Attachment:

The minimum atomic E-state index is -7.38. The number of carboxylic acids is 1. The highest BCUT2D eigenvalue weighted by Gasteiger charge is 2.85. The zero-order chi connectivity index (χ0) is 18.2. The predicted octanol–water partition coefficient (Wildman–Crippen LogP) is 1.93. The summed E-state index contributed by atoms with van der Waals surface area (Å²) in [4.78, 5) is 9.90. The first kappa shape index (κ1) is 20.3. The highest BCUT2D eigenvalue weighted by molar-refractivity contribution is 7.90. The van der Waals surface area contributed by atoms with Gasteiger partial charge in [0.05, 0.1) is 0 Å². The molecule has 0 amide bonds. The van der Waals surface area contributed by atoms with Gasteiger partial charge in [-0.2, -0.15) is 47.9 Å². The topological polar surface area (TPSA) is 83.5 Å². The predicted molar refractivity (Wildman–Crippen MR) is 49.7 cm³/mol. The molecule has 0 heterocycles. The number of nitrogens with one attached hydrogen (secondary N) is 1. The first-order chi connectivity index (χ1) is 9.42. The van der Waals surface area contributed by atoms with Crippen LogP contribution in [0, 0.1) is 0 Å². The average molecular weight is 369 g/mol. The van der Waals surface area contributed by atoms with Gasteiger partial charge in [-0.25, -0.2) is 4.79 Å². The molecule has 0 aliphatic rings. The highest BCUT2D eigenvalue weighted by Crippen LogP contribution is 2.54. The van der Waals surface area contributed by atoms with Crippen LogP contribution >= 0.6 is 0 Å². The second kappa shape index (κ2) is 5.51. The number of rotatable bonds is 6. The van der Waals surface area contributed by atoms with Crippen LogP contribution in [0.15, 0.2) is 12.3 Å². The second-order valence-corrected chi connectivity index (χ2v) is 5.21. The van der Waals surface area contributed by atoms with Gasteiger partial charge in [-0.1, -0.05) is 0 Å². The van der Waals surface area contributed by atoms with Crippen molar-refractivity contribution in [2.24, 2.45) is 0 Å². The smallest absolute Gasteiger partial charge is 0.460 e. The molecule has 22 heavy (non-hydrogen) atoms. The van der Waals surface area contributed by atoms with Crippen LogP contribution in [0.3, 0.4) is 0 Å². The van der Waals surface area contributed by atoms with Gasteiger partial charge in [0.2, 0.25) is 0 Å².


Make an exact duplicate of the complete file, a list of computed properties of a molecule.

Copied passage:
The minimum atomic E-state index is -7.38. The number of carboxylic acids is 1. The highest BCUT2D eigenvalue weighted by Gasteiger charge is 2.85. The zero-order chi connectivity index (χ0) is 18.2. The predicted octanol–water partition coefficient (Wildman–Crippen LogP) is 1.93. The summed E-state index contributed by atoms with van der Waals surface area (Å²) in [4.78, 5) is 9.90. The first kappa shape index (κ1) is 20.3. The highest BCUT2D eigenvalue weighted by molar-refractivity contribution is 7.90. The van der Waals surface area contributed by atoms with Gasteiger partial charge in [0.05, 0.1) is 0 Å². The molecule has 0 amide bonds. The van der Waals surface area contributed by atoms with Gasteiger partial charge in [-0.2, -0.15) is 47.9 Å². The topological polar surface area (TPSA) is 83.5 Å². The predicted molar refractivity (Wildman–Crippen MR) is 49.7 cm³/mol. The molecule has 0 heterocycles. The number of nitrogens with one attached hydrogen (secondary N) is 1. The first-order chi connectivity index (χ1) is 9.42. The van der Waals surface area contributed by atoms with Crippen LogP contribution in [0, 0.1) is 0 Å². The average molecular weight is 369 g/mol. The van der Waals surface area contributed by atoms with Gasteiger partial charge in [-0.25, -0.2) is 4.79 Å². The molecule has 0 aliphatic rings. The highest BCUT2D eigenvalue weighted by Crippen LogP contribution is 2.54. The van der Waals surface area contributed by atoms with Crippen LogP contribution >= 0.6 is 0 Å². The second kappa shape index (κ2) is 5.51. The number of rotatable bonds is 6. The van der Waals surface area contributed by atoms with Crippen LogP contribution in [0.15, 0.2) is 12.3 Å². The second-order valence-corrected chi connectivity index (χ2v) is 5.21. The van der Waals surface area contributed by atoms with Gasteiger partial charge in [-0.1, -0.05) is 0 Å². The van der Waals surface area contributed by atoms with Crippen molar-refractivity contribution in [2.24, 2.45) is 0 Å². The smallest absolute Gasteiger partial charge is 0.460 e. The molecule has 22 heavy (non-hydrogen) atoms. The van der Waals surface area contributed by atoms with Crippen LogP contribution in [0.3, 0.4) is 0 Å². The van der Waals surface area contributed by atoms with Gasteiger partial charge in [0.2, 0.25) is 0 Å².